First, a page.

Starting off with my current Y11, I modelled using these sentences to create topic sentences for literature paper questions and encouraged pupils to use them as much as possible when drafting exam-style answers. The improvement in some pupils’s work really began to show when they had memorised a few of the sentence structures. At this point they started to use them naturally in their writing and the effect was particularly noticeable in the mock exams:  the two most improved pupils in the class were those who made the most use of the sentences to help them frame their ideas about texts. I now  use this resources with all my classes  when teaching analytical writing. Below are some samples of work from a recent Year 9 essay on the novel Things Fall Apart.example 1 example 2 example 3

My fear was that using a resource like this might be too prescriptive and overly scaffold pupils’ responses, but I think it has had the opposite effect, as it has allowed them a framework within which to develop their thoughts, leading to more considered and reflective comments about the text.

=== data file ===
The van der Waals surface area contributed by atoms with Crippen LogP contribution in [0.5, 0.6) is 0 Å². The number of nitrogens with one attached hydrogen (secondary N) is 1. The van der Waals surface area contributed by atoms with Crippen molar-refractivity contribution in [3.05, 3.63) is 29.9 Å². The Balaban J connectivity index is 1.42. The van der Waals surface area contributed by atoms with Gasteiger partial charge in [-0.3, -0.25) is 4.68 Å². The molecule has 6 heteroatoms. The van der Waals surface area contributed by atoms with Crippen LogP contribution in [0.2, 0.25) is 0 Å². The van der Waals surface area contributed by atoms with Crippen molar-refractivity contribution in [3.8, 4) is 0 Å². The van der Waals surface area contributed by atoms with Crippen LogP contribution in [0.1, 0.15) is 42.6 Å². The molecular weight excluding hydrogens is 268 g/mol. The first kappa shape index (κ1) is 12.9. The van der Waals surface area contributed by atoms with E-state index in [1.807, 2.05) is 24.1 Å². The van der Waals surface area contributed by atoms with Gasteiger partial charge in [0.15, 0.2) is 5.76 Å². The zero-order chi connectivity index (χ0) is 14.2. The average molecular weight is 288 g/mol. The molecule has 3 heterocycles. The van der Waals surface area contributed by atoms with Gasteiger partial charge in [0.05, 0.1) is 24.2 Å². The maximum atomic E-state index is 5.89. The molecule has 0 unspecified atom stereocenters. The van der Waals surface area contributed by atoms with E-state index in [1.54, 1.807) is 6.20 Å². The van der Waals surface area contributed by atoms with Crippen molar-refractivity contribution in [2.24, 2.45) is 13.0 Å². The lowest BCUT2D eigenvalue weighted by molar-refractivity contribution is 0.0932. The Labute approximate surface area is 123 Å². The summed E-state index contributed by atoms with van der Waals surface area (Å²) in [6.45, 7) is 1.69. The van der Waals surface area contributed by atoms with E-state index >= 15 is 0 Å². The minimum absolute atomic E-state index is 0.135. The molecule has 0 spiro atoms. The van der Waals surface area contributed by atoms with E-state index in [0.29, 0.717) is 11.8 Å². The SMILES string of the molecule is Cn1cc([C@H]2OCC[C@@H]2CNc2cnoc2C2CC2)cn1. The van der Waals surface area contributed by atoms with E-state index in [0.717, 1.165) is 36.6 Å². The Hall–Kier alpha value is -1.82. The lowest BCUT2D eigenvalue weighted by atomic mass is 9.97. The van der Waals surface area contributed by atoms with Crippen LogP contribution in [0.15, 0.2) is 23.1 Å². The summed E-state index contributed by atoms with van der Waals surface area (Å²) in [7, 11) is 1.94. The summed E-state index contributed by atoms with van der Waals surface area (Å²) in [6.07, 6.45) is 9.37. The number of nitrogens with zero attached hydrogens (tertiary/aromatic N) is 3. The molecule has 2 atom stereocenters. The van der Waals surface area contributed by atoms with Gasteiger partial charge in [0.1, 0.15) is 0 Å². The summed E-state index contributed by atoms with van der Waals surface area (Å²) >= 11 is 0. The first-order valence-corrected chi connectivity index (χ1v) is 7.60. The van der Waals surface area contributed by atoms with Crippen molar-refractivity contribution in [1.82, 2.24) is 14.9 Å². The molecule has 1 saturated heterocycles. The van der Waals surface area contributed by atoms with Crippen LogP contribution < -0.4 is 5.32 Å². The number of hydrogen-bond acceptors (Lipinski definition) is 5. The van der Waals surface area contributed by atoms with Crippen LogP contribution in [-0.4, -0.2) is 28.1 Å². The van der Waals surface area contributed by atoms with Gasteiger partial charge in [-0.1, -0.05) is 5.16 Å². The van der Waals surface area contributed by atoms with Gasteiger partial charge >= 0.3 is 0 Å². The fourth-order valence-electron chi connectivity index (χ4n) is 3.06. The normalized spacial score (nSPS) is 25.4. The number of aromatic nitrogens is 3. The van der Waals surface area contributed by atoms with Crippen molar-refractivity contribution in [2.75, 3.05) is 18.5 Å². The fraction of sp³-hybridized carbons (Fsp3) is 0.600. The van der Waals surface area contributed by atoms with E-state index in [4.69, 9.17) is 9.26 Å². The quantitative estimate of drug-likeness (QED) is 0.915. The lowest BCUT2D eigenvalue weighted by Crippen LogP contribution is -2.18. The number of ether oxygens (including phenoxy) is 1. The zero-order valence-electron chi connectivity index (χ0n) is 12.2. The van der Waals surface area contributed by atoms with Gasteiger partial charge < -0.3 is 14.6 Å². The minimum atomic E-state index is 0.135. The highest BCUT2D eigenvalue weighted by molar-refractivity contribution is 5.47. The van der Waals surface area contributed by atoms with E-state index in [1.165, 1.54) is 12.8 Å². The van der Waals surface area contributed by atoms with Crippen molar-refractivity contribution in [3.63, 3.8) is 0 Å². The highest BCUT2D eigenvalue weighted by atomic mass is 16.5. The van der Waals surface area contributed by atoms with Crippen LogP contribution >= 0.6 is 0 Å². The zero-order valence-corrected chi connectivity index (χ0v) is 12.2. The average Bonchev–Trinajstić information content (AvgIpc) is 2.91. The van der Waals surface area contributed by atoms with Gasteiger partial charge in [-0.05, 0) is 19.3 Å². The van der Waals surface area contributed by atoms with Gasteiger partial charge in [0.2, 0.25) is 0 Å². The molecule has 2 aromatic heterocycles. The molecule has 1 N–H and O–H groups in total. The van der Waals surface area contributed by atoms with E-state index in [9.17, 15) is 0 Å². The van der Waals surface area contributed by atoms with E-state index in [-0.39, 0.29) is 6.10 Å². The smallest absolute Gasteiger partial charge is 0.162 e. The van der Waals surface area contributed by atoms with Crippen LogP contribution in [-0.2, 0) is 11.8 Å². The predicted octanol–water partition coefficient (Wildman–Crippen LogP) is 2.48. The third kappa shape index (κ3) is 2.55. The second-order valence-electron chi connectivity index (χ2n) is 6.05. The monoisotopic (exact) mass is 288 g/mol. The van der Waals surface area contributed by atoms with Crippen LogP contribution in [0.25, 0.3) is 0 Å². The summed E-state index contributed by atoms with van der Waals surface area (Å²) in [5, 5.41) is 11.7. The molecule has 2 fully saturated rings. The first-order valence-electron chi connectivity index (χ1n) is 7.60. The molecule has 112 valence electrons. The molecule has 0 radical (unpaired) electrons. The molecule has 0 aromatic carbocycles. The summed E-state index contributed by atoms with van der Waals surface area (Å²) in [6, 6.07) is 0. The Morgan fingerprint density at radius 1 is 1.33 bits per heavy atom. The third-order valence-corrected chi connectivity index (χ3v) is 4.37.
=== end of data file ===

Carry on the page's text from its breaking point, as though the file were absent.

One important thing I did learn was that, to get the best out of this resource, it is important to model using the sentences to construct an analytical paragraph before letting them loose with the hand outs.


Starters for Five

Many thanks to @TLPMrsF for this one. Again, I had been reading around the idea of memory and retrieval and wondering how I should go about building memory platforms into my KS4 lessons. I happened on Rebecca’s 5 a day starters and decided to open each KS4 lesson with five questions on a Powerpoint slide that mixed up current and previous topics. It took a few reiterations of the thinking behind it for pupils to understand the purpose of these, but they have grown to enjoy testing their knowledge against them and it has definitely had an impact not only on memory but also on their ability to see thematic links between the various texts. I’ve linked to one here  as an example. The beauty of this is that they only take a few minutes each week to create and are infinitely reusable, particularly if you mix them up and retest every couple of weeks.


Knowledge Organisers

Obviously, these have been extensively discussed on Twitter but it was @joe­_kirby with  this blog post that first drew my attention to their potential in distilling the key knowledge required for a topic or text. I made some of my own, borrowed and adapted some from the collection curated by @jamestheo  and my classroom windowsill is now home to a wide array of class sets of laminated organisers to be handed out for a quick memorise and recall starter or to help with planning and writing essays. Next year, I plan to issue personal copies to pupils at the beginning of each unit, as Michaela does, and set learning from them as homework to be tested in class.